Learn how to make homemade pumpkin puree, the Alton Brown way. This pumpkin will taste better than anything you would get out of a can.
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Across the country, people are planning to head to their kitchen before Thanksgiving to create their own pumpkin pie.
As they look at their shopping list, most people will have on it a can of pumpkin. What their list should say is a pie pumpkin. Making your own pumpkin puree not only provides a better flavor but also it not that hard to do. And it's a better value.
Alton Brown displayed this on an episode of Good Eats entitled "American Classic IX: Pumpkin Pie".
Below you will find my notes from my own experience with this recipe.
🎃 What Pumpkin to Use
There are options when it comes to buying pumpkins for this recipe. First, you need to do that this won't be good with a Jack O'Lantern style pumpkin. Those pumpkins are grown for their size and shape, not flavor.
What you want is a pie pumpkin or sugar pumpkin. These are medium sized pumpkins that are going to be sweet and tender when cooked.
If you are lucky enough to find a Long Island Cheese pumpkin, you are finding my favorite pumpkin for cooking. They are shaped like a wheel of cheese with a light brownish skin. I have also seen a variety called Winter Luxury that is known for being a great choice too.
If all else fails you can actually use a Butternut squash or the smaller, tastier Honeynut.
🍴 Cooking Tips
Here are some things that I want to point out about Alton's recipe.
- I have made my own pumpkin puree before. However my recipe didn't call for kosher salt. But it is a great idea. Salt helps pull out moisture, which helps to soften the pumpkin. And it adds flavor.
- My other recipe also didn't call for me to bake the pumpkin flesh side down. Doing so is a good idea because it helps the flesh not to burn.. I found that by following Alton's method, I had pumpkin puree faster than I did with my old recipe.
- I also like that he recommends using a ice cream scoop to remove the seeds. I have a wide mouth scoop that works really well. Great to give that scoop another job to do besides ice cream!
- If you want to make cleanup easier, you can place a piece of parchment paper on the sheet pan before adding the pumpkin.
Although cutting something and throwing some salt in it, isn't much of a recipe, but Alton's instructions deliver a better result than I have had in the past. Which is way I give this recipe an A for a grade.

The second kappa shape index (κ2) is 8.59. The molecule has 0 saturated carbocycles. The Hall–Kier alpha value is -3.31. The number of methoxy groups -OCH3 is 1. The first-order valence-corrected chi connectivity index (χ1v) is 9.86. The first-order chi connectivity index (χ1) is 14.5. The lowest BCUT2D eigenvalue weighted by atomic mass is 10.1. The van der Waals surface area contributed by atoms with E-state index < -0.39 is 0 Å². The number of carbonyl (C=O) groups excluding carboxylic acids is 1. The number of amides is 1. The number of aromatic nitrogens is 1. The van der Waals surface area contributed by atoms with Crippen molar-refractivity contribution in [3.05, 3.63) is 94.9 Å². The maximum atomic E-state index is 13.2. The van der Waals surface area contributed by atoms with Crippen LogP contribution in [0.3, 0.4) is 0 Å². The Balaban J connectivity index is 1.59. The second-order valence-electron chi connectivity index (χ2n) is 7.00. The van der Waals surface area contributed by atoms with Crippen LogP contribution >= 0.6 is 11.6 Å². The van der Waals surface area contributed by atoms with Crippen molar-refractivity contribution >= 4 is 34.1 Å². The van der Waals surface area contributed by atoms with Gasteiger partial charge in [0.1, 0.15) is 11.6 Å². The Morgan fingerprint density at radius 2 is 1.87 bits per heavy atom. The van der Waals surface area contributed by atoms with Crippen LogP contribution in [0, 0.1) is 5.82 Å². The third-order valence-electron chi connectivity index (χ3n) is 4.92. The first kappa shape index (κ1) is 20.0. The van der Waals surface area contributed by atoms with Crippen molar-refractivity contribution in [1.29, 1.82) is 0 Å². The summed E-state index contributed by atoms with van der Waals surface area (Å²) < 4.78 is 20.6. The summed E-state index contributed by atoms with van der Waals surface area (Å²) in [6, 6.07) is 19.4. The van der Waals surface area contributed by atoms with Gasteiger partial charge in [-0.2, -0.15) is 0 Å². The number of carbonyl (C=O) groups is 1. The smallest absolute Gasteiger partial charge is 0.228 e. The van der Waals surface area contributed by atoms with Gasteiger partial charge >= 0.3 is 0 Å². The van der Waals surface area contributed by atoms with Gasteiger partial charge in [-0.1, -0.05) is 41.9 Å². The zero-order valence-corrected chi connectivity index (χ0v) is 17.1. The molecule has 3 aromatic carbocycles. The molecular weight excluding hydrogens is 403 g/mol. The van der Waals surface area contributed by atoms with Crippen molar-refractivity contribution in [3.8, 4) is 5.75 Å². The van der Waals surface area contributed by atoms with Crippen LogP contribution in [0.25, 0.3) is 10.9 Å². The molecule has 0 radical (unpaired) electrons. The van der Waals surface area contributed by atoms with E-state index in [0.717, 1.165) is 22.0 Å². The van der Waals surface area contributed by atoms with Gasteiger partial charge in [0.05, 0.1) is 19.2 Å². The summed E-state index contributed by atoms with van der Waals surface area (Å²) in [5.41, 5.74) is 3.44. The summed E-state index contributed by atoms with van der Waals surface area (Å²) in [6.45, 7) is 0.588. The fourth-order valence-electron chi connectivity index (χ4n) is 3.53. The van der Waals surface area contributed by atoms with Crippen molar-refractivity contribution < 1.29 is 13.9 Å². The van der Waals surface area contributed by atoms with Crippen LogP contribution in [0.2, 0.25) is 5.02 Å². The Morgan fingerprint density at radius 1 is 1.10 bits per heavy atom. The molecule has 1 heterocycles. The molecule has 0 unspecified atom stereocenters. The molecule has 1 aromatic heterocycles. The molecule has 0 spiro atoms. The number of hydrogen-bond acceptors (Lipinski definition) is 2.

🎧 Listen to our podcast episode on How to Make Pumpkin Waffles.
🔥 Roast the Seeds
Definitely don't just toss those seeds out. Roast them!
We think the best way to do that is at a low temperature for a long period of time.
Check out our blog post on - What Temperature to Cook Pumpkin Seeds At?
Here are other recipes to use the puree in.
- Pumpkin Spaghetti Sauce
- Mini Pumpkin Donuts
- Pumpkin Wonton Tortellini Soup
- Pumpkin Buttercream Frosting
- Pumpkin Yeast Bread and Rolls
Alton Brown's Pumpkin Puree
- 1 pie or sugar pumpkin
- kosher salt
- Preheat your oven to 400 degrees
- Slice off a small part of the skin of the pumpkin to make it more stable for cutting. Break off the stem.
- Cut the pumpkin in half.
- Scoop out the seeds using a wide ice cream scoop. Save the seeds for roasting later.
- Place the pumpkin halves onto a sheet pan. Liberally sprinkle with kosher salt. Then turn them so the flesh side is down.
- Roast for 30 to 45 minutes or until a fork or knife can easily pierce the skin in several places.
- Remove from the oven. Allow to cool for 1 hour before removing the flesh.
- Place the pumpkin into a blender or food processor and blend until smooth. Now your pumpkin is ready to be used in recipes.
- The puree will last about a week in the fridge. After that you should freeze it for longer storage.
- Butternut squash
- Hubbard squash
- Tiger Stripe pumpkin
- Long Island Cheese pumpkin
- Honeynut Squash
- Winter Luxury pumpkin